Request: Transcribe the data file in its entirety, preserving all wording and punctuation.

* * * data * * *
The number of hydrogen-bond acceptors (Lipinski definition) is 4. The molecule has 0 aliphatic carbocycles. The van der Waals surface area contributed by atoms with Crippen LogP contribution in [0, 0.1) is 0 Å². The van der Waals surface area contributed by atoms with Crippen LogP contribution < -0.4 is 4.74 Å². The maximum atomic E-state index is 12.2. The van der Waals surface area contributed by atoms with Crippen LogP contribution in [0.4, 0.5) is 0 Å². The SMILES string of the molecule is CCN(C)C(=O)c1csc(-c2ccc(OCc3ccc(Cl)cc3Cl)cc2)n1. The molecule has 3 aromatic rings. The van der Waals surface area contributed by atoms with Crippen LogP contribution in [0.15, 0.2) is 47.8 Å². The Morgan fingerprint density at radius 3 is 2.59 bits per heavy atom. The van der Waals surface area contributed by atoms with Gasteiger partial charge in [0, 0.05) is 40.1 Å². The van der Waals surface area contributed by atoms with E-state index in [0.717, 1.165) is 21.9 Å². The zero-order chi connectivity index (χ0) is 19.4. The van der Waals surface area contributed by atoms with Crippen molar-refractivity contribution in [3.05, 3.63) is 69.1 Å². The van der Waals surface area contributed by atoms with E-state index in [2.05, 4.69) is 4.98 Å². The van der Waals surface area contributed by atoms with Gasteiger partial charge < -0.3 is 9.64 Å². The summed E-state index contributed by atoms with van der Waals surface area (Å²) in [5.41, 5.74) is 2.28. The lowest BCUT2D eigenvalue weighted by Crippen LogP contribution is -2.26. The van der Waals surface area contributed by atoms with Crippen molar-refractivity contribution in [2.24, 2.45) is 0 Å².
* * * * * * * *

The number of hydrogen-bond acceptors (Lipinski definition) is 4. The molecule has 0 aliphatic carbocycles. The van der Waals surface area contributed by atoms with Crippen LogP contribution in [0, 0.1) is 0 Å². The van der Waals surface area contributed by atoms with Crippen LogP contribution < -0.4 is 4.74 Å². The maximum atomic E-state index is 12.2. The van der Waals surface area contributed by atoms with Crippen LogP contribution in [0.4, 0.5) is 0 Å². The SMILES string of the molecule is CCN(C)C(=O)c1csc(-c2ccc(OCc3ccc(Cl)cc3Cl)cc2)n1. The molecule has 3 aromatic rings. The van der Waals surface area contributed by atoms with Crippen LogP contribution in [0.15, 0.2) is 47.8 Å². The Morgan fingerprint density at radius 3 is 2.59 bits per heavy atom. The van der Waals surface area contributed by atoms with Gasteiger partial charge in [0, 0.05) is 40.1 Å². The van der Waals surface area contributed by atoms with E-state index in [0.717, 1.165) is 21.9 Å². The zero-order chi connectivity index (χ0) is 19.4. The van der Waals surface area contributed by atoms with Crippen molar-refractivity contribution in [3.05, 3.63) is 69.1 Å². The van der Waals surface area contributed by atoms with E-state index in [2.05, 4.69) is 4.98 Å². The van der Waals surface area contributed by atoms with Gasteiger partial charge < -0.3 is 9.64 Å². The summed E-state index contributed by atoms with van der Waals surface area (Å²) in [5.41, 5.74) is 2.28. The lowest BCUT2D eigenvalue weighted by Crippen LogP contribution is -2.26. The van der Waals surface area contributed by atoms with Crippen molar-refractivity contribution in [2.24, 2.45) is 0 Å².